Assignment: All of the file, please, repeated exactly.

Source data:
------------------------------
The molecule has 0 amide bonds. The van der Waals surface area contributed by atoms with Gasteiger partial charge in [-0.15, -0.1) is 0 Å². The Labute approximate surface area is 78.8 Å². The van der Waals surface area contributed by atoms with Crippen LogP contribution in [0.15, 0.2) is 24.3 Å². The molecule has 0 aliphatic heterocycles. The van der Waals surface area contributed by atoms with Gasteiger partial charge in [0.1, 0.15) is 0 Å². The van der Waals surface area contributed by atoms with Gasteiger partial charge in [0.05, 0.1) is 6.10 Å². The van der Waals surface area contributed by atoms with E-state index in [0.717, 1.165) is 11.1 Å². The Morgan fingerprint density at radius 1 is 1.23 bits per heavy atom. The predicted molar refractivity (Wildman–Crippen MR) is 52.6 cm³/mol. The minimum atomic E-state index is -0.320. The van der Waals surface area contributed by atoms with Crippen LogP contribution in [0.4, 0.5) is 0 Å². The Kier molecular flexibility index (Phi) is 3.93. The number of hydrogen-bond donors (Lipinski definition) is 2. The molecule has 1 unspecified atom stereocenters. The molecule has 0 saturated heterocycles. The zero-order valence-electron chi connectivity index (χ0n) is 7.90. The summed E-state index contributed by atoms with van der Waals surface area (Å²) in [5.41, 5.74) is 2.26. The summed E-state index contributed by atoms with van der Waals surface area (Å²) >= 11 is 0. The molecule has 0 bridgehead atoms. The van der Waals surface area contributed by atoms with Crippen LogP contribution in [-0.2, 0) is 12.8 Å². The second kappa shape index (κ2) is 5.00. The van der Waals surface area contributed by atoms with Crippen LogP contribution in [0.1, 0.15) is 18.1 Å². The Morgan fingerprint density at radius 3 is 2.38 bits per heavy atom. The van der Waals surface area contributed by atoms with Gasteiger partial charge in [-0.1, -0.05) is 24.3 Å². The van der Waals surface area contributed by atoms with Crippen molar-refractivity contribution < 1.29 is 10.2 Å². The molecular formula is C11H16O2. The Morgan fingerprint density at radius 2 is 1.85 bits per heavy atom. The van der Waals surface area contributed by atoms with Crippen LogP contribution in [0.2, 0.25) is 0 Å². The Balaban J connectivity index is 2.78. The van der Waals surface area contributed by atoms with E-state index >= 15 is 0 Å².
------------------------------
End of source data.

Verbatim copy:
The molecule has 0 amide bonds. The van der Waals surface area contributed by atoms with Gasteiger partial charge in [-0.15, -0.1) is 0 Å². The Labute approximate surface area is 78.8 Å². The van der Waals surface area contributed by atoms with Crippen LogP contribution in [0.15, 0.2) is 24.3 Å². The molecule has 0 aliphatic heterocycles. The van der Waals surface area contributed by atoms with Gasteiger partial charge in [0.1, 0.15) is 0 Å². The van der Waals surface area contributed by atoms with Gasteiger partial charge in [0.05, 0.1) is 6.10 Å². The van der Waals surface area contributed by atoms with E-state index in [0.717, 1.165) is 11.1 Å². The Morgan fingerprint density at radius 1 is 1.23 bits per heavy atom. The predicted molar refractivity (Wildman–Crippen MR) is 52.6 cm³/mol. The minimum atomic E-state index is -0.320. The van der Waals surface area contributed by atoms with Crippen LogP contribution in [0.4, 0.5) is 0 Å². The Kier molecular flexibility index (Phi) is 3.93. The number of hydrogen-bond donors (Lipinski definition) is 2. The molecule has 1 unspecified atom stereocenters. The molecule has 0 saturated heterocycles. The zero-order valence-electron chi connectivity index (χ0n) is 7.90. The summed E-state index contributed by atoms with van der Waals surface area (Å²) in [5.41, 5.74) is 2.26. The summed E-state index contributed by atoms with van der Waals surface area (Å²) >= 11 is 0. The molecule has 0 bridgehead atoms. The van der Waals surface area contributed by atoms with Crippen LogP contribution in [-0.2, 0) is 12.8 Å². The second kappa shape index (κ2) is 5.00. The van der Waals surface area contributed by atoms with Crippen LogP contribution in [0.1, 0.15) is 18.1 Å². The Morgan fingerprint density at radius 3 is 2.38 bits per heavy atom. The van der Waals surface area contributed by atoms with Gasteiger partial charge in [-0.1, -0.05) is 24.3 Å². The van der Waals surface area contributed by atoms with Crippen molar-refractivity contribution < 1.29 is 10.2 Å². The molecular formula is C11H16O2. The Morgan fingerprint density at radius 2 is 1.85 bits per heavy atom. The van der Waals surface area contributed by atoms with Crippen LogP contribution in [0.2, 0.25) is 0 Å². The Balaban J connectivity index is 2.78. The van der Waals surface area contributed by atoms with E-state index >= 15 is 0 Å².